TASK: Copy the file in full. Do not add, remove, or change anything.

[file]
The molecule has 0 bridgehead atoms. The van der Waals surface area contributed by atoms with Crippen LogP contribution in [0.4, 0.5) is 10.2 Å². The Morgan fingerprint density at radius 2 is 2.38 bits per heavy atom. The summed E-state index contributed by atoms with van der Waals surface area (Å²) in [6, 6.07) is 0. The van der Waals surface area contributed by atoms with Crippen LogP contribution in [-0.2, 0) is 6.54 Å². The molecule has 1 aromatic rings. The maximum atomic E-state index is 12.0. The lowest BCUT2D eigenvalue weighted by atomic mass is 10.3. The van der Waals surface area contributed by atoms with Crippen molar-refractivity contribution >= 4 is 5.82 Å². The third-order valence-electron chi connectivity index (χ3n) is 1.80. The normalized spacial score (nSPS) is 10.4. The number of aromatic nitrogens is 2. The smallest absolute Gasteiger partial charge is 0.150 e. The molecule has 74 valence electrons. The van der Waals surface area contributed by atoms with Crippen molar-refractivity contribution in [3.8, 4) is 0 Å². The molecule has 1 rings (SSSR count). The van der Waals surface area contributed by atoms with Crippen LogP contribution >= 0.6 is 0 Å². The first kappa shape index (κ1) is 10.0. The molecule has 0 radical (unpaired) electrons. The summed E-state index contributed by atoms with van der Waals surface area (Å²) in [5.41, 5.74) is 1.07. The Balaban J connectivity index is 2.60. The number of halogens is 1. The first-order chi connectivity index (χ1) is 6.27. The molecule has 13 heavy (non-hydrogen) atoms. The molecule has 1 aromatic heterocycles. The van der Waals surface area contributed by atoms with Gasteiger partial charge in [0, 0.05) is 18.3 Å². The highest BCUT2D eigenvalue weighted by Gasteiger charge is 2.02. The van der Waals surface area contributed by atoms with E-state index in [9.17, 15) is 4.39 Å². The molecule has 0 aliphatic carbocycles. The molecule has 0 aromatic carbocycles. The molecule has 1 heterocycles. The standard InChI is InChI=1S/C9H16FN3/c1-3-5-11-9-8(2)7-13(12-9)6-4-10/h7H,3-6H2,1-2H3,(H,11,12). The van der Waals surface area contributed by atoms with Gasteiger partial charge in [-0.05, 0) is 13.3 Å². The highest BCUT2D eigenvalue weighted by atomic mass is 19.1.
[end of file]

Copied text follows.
The molecule has 0 bridgehead atoms. The van der Waals surface area contributed by atoms with Crippen LogP contribution in [0.4, 0.5) is 10.2 Å². The Morgan fingerprint density at radius 2 is 2.38 bits per heavy atom. The summed E-state index contributed by atoms with van der Waals surface area (Å²) in [6, 6.07) is 0. The van der Waals surface area contributed by atoms with Crippen LogP contribution in [-0.2, 0) is 6.54 Å². The molecule has 1 aromatic rings. The maximum atomic E-state index is 12.0. The lowest BCUT2D eigenvalue weighted by atomic mass is 10.3. The van der Waals surface area contributed by atoms with Crippen molar-refractivity contribution >= 4 is 5.82 Å². The third-order valence-electron chi connectivity index (χ3n) is 1.80. The normalized spacial score (nSPS) is 10.4. The number of aromatic nitrogens is 2. The smallest absolute Gasteiger partial charge is 0.150 e. The molecule has 74 valence electrons. The van der Waals surface area contributed by atoms with Crippen molar-refractivity contribution in [3.8, 4) is 0 Å². The molecule has 1 rings (SSSR count). The van der Waals surface area contributed by atoms with Crippen LogP contribution >= 0.6 is 0 Å². The first kappa shape index (κ1) is 10.0. The molecule has 0 radical (unpaired) electrons. The summed E-state index contributed by atoms with van der Waals surface area (Å²) in [5.41, 5.74) is 1.07. The Balaban J connectivity index is 2.60. The number of halogens is 1. The first-order chi connectivity index (χ1) is 6.27. The molecule has 13 heavy (non-hydrogen) atoms. The molecule has 1 aromatic heterocycles. The van der Waals surface area contributed by atoms with Gasteiger partial charge in [0, 0.05) is 18.3 Å². The highest BCUT2D eigenvalue weighted by Gasteiger charge is 2.02. The van der Waals surface area contributed by atoms with E-state index in [9.17, 15) is 4.39 Å². The molecule has 0 aliphatic carbocycles. The molecule has 0 aromatic carbocycles. The molecule has 1 heterocycles. The standard InChI is InChI=1S/C9H16FN3/c1-3-5-11-9-8(2)7-13(12-9)6-4-10/h7H,3-6H2,1-2H3,(H,11,12). The van der Waals surface area contributed by atoms with Gasteiger partial charge in [-0.05, 0) is 13.3 Å². The highest BCUT2D eigenvalue weighted by atomic mass is 19.1.